The third point for wealth managers is to build trust through transparency. With escalating socio-economic uncertainty and proliferation of remote working, clients need to trust wealth managers to pivot as required, when market conditions or their feelings fluctuate. By combining technology, data, communication and service, wealth managers can increase transparency and strengthen client trust. For instance, while communication tools like Zoom, Teams and Slack got increasingly popular, “the unsung heroes were the CLM tools that made it possible for firms to continue orchestrating all phases of the client lifecycle effectively, and working seamlessly with colleagues who were not co-located, to deliver exceptional client service,” it said.

Furthermore, clients must always know what data is held about them and how it’s being used. The sooner clients can see how data drives value and growth, and are reassured by the compliance that underlies it, the sooner they will trust their wealth managers to treat it to their benefit.

Managing compliance

The fourth advice given by Wealth Dynamix is that wealth management companies must manage compliance more effectively. Whether the requirement is to record all activity across all channels or to capture and retain data appropriately to ensure data privacy, the firm must deploy processes and procedures to ensure they don’t fall into legal and regulatory risks.

The vast array of compliance processes that must be completed according to a regulator prescribed schedule are increasingly difficult without using technology. Manual compliance processes have become untenable due to the volume and complexity of monumental regulations, such as MiFID II and GDPR.

A digital approach to regulatory compliance is now non-negotiable. By automating compliance tasks, both advisors and compliance teams can be sure they are taking the right measures and following the right processes, at the right time. For instance, KYC data can be digitally analysed to identify other products and services that may be relevant to the client. Recordings of interactions can be used to breed best practice and improve prospect management in the future.  In short, “Any wealth management firm failing to embrace digitisation and process automation is in grave danger of dropping the compliance ball,” it said.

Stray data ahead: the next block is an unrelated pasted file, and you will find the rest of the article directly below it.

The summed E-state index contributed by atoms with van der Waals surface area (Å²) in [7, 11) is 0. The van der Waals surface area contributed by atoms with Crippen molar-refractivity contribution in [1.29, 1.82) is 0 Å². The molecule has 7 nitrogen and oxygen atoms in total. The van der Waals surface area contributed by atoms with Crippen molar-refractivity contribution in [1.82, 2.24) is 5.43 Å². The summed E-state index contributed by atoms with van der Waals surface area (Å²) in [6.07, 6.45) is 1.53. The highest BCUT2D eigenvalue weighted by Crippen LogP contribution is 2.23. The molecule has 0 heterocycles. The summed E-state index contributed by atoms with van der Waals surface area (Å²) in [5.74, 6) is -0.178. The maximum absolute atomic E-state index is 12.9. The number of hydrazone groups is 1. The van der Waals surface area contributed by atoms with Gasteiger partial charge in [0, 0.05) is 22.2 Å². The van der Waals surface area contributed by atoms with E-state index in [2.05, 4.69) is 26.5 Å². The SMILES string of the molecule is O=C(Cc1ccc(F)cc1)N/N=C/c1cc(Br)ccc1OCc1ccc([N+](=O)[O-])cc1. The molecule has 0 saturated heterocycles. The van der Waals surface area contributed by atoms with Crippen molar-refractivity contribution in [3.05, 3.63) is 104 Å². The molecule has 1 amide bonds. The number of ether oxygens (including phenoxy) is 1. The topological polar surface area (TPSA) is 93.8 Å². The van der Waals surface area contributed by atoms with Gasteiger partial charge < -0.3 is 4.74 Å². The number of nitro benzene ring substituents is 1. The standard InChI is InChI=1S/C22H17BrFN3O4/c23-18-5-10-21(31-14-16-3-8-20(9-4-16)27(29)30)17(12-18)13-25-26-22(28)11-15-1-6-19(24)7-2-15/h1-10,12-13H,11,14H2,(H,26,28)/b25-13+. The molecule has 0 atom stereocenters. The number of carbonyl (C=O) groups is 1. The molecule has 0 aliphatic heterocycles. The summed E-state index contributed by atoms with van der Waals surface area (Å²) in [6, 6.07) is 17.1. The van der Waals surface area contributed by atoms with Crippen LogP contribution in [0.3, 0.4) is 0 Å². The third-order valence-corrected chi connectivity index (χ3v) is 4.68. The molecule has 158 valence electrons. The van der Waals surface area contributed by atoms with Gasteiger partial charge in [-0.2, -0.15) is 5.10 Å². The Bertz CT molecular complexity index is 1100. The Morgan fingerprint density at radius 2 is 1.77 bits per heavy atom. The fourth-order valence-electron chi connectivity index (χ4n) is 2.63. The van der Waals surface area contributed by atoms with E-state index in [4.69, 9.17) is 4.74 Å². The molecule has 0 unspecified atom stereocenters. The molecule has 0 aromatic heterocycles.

Add value and build trust

Apart from capitalizing and analysing data, managing regulatory risks, and establishing trust, wealth management firms must strive to deliver value-added client service. To increase the value of your client service, relationship managers need more time and actionable insights so they can act fast, appropriately and on time, to foster trusted client relationships. A technology-based, digital approach to CLM automation is the only way forward.

Lastly, wealth managers must prioritise being considerate and compassionate towards clients. In a world where face-to-face communication was the norm, the overnight switch to video and phone left many feeling that the quality of their client-advisor relationship would be compromised. Undoubtedly, client data, AI and advanced analytics are needed to identify analyse sentiment trends and alert relationship managers to changes that require action.

The more considerate and compassionate client service is, the deeper and more trusted client relationships become. And the more trusted client relationships become, the more wealth managers will be able to compete in a world that is now characterised by a rapidly changing and uncertain outlook, it said.

By strengthening client connections and working to create financial plans that fit within investors’ overall life goals, wealth advisors can make themselves indispensable.

Read the full e-book here.